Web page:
The difference between online advertising and online marketing can be summed up with one word, but its origins go all the way back to that old advertising stalwart, the Yellow Pages.
I remember how exciting it was to get the new Yellow Pages directory at the door, and flipping through it to look at all the ads and listings. Growing up in a relatively small town, it was thrilling to point out places that I had seen, or had actually been to!
I always wanted to order pizza from the restaurant with the biggest, most compelling graphic. It was almost as if we were dealing with a celebrity business. The pizza restaurants with the smaller ads, or even just a listing, didn’t matter. It seemed they didn’t impress me enough to want to order (although their pizza could have been sensational).
Looking back now, I can see how Yellow Pages advertising left a distinct impression on me. And although the Yellow Pages directory is now nearly defunct (and even frowned upon by the more eco-minded among us), advertising still competes for our attention and dollars through radio, television, print, and online.
With SEO, PPC, and social media campaigns, it’s very easy to finely target prospects online with a relatively little advertising spend. And online advertising really does parallel the old Yellow Pages – the bigger, prettier ads do get more attention and, potentially, more clicks.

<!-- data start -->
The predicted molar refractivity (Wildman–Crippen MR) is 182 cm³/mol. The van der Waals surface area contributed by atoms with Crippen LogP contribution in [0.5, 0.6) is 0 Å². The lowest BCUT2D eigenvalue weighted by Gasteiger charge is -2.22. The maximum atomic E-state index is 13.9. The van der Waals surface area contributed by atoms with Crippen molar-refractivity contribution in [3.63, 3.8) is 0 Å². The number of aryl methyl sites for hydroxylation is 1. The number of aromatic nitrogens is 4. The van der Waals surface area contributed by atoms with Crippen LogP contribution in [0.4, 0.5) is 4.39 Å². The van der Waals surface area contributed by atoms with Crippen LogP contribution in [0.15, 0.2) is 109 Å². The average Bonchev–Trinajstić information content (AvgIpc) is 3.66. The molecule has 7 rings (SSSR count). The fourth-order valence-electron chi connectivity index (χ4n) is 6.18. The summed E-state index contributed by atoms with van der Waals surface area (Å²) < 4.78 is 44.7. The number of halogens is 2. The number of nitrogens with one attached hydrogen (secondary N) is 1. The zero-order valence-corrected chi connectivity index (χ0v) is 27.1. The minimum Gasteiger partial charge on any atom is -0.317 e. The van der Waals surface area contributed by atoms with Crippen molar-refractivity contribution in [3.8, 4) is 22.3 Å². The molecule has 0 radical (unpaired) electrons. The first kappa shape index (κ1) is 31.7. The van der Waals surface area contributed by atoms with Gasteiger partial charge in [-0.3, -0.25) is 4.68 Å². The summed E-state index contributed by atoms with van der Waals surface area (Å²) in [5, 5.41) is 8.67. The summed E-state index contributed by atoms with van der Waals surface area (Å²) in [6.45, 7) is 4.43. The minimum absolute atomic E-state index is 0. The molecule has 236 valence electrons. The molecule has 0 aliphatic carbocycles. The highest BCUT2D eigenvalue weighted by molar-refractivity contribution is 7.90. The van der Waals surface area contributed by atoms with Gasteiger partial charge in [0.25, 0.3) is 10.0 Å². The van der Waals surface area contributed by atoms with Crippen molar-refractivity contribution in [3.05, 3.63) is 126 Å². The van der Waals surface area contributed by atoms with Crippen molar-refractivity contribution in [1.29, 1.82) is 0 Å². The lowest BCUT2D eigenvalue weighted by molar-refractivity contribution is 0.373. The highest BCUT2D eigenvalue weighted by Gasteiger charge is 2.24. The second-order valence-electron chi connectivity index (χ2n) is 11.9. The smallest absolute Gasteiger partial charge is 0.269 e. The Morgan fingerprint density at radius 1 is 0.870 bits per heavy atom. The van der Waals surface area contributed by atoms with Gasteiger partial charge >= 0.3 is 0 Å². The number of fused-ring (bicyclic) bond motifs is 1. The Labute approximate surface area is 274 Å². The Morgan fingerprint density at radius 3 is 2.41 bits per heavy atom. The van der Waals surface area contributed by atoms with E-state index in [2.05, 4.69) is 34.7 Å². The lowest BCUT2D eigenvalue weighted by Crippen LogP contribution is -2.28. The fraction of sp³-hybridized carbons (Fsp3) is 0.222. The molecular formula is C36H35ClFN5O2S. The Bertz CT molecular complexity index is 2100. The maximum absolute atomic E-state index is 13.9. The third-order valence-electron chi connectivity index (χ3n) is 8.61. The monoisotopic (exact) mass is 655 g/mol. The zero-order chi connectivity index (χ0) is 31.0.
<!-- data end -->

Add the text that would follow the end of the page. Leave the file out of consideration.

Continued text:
Unlike Yellow Pages, which was dropped off at every door, you can select your target demographic quite easily and effectively online. Many people consider this added bonus as crossing the line from advertising into online marketing. But you can do the same thing with print, radio, and television ads by selecting a certain demographic to which you can send your message.
It’s still advertising. Finely targeted advertising, but still advertising, nonetheless.
The real difference between advertising and online marketing can be summed up with one word: relationships.
Think about it. Can you engage with that radio ad? Bond with that TV commercial? Publicly like, comment, and share that direct mail piece?
I suppose you could try, but none of those mediums will talk back or express their appreciation.
In this new world of customer empowerment, in which choice has never been so wide (you can buy printer ink from the store next door or from some tiny shop in Northern Scotland), building relationships has never been more important. With true online marketing, you can provide platforms where customers can like, share, and comment on your messaging. And believe me, they’re thrilled when you reply, and pay you back with loyalty and advocacy.
And yet, I still have a soft spot for that old yellow directory. Even if it couldn’t talk back.